Thanks a lot! RAID 0 it is! 🙂

snadge
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snadge

you cant use RAPID in RAID…tried it

HenkPoley
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HenkPoley

It might work if you use Windows ‘spanned volume’ ? So that’s not RAID, but essentially the same as RAID 0 (combining two disks without redundancy).

http://www.cnet.com/how-to/how-to-turn-old-hard-drives-into-one-large-drive-in-windows/

Gary Noah
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Gary Noah

Spanned Volume is not the same as RAID 0. Spanning just writes to one drive at a time. Raid 0 uses two or more drives as one, so reads and writes are faster. A good two drive RAID 0 setup should increase throughput by 60%. So 540 transfer with one becomes 864 with two in RAID 0. A real good setup should almost double reads, writes, and transfer speeds. Spanning will not increase speeds.

Domdym
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Domdym

my friend has a gaming pc with 2 1tb ssds in raid0 he said its the fastest storage he has seen (and he is a professional it technician). but it all depends on the type of raid controller. if its virtual raid I don’t think you should do it unless you really want all your space to be unified. but if its hardware raid you would probably get a faster write and read times.

just my opinion

Macker
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Macker

Unless you are in an enterprise scenario. The raid 0 doesn’t affect real life performance, as most the time the SSD’s bandwidth isn’t your bottleneck. I have done a raid 0 with 850 pros and looked into upgrading my 850 pro to a 950 pro. Benchmark wise yeah the speed performance is way higher. But when i comes to boot time and application speed there is very little difference. Plus with raid 0 your data isn’t safe, and with Rapid Mode’s low latency, it becomes more of a want then a should. shabammm

hedzsoooAkaHeyJoe
Guest

Hi, so if the RAPID tech is ON, then I can get some performance gain in PC games for example or not really? 🙂 (I mean if these games are installed to this SSD & also this games are very often loading textures & other datas from this SSD where the RAPID tech is ON.)

Dan Kaschel
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Dan Kaschel

Definitely not if you’re using a gaming computer. Textures are loaded into VRAM (memory on the video card itself) which is much faster than system RAM or the SSD.

Even machines without a video card will cache as much texture data as possible in System RAM.

Skippy The Elder
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Skippy The Elder

I have 28 GB RAM on a HP Envy 700 430 qe. When I use the rapid drive, I get scores of 3700+ MB Read and 2400+ MB Write. Is that real? The computer is very fast with the 850 Pro 512.

HenkPoley
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HenkPoley

In RAPID mode you are basically using a RAM drive that gets synchronized to disk as quickly as possible. Your RAM is very much faster than the SSD. But you risk losing the data in RAM if your computer loses power.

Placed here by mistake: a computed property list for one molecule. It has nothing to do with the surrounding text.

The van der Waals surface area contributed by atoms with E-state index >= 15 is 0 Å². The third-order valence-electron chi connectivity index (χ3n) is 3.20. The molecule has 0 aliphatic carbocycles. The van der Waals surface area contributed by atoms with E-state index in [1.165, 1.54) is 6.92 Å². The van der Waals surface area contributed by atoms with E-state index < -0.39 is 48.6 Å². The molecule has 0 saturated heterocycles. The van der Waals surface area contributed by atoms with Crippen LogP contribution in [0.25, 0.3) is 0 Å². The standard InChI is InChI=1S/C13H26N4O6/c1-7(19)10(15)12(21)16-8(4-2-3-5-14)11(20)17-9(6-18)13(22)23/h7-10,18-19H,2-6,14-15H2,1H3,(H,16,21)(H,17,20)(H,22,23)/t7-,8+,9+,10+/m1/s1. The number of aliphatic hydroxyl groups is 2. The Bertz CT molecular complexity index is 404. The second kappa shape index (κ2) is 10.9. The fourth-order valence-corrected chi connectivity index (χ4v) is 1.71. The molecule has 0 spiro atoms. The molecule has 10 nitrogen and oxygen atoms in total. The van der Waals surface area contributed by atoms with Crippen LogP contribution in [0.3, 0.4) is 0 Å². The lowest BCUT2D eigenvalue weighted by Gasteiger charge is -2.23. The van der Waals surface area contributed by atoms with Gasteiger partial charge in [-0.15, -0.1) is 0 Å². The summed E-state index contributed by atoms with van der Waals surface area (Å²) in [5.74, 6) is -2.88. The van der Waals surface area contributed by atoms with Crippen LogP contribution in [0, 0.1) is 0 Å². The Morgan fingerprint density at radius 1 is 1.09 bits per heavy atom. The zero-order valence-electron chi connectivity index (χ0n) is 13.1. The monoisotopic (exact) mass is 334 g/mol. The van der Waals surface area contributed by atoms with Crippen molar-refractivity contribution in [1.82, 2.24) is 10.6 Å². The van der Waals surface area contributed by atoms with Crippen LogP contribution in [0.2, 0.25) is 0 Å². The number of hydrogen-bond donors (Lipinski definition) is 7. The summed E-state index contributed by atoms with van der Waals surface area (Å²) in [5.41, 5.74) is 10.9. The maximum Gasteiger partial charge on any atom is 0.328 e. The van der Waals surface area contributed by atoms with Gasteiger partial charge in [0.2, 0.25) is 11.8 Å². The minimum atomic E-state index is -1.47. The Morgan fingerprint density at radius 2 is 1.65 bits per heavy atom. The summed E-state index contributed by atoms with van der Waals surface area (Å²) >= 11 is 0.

Arsenal1Again
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Arsenal1Again

That’s what a laptop battery is for. To have no interruption when mains power is lost. I have a business class HP Workstation with two batteries on it for double security. On the workstation there is a lot going on to insure data loss is avoided. It is the perfect environment for the RAPID Mode, especially with 32GB RAM installed and a second SSD in the Optical Drive Bay. The way I work on a laptop makes data loss minimal too. Any data I lose will likely be progress since the last save. I am contantly saving my progress and… Read more »

Prosenjit Biswas
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Prosenjit Biswas

I have only 4GB RAM (DDR2) on a 6+ years old Lenovo Laptop (Core2Duo). The SSD is connected via SATA2 port. Even I got 1800 MB/s read & 1300 MB/s write speed, when rapid mode is enabled. But practically there was no other benefit other than the benchmark results (Other benchmarking tool revealed similar result too). So, finally, I disabled it as it took too much RAM space from my 4GB RAM.

cat1092
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cat1092

You don’t really ‘lose’ that RAM, it’s actually a small RAM disk speeding along your computer. Even one with a SATA-1 MB would benefit, that is, it’s it’s an AHCI enabled one. Samsung tends to be picky, Intel SSD’s less so. The RAPID app only uses 20-25% of your available RAM, depending on if it’s the 840 or 850 series, and in real world testing, I’ve found the RAPID app help SATA-2 computers more so than SATA-3, which usually has other built in features to boost performance. With 4GB, at the most, RAPID will use 1GB RAM, and take my… Read more »

Harvey Rarback
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Harvey Rarback

RAPID mode causes crashes–Windows 7,SP1, Samsung 850EVO. I enabled RAPID mode two months ago and ever since I have seen weird hangs and crashes every three or four days. Disabled RAPID two weeks ago and have seen no crashes since.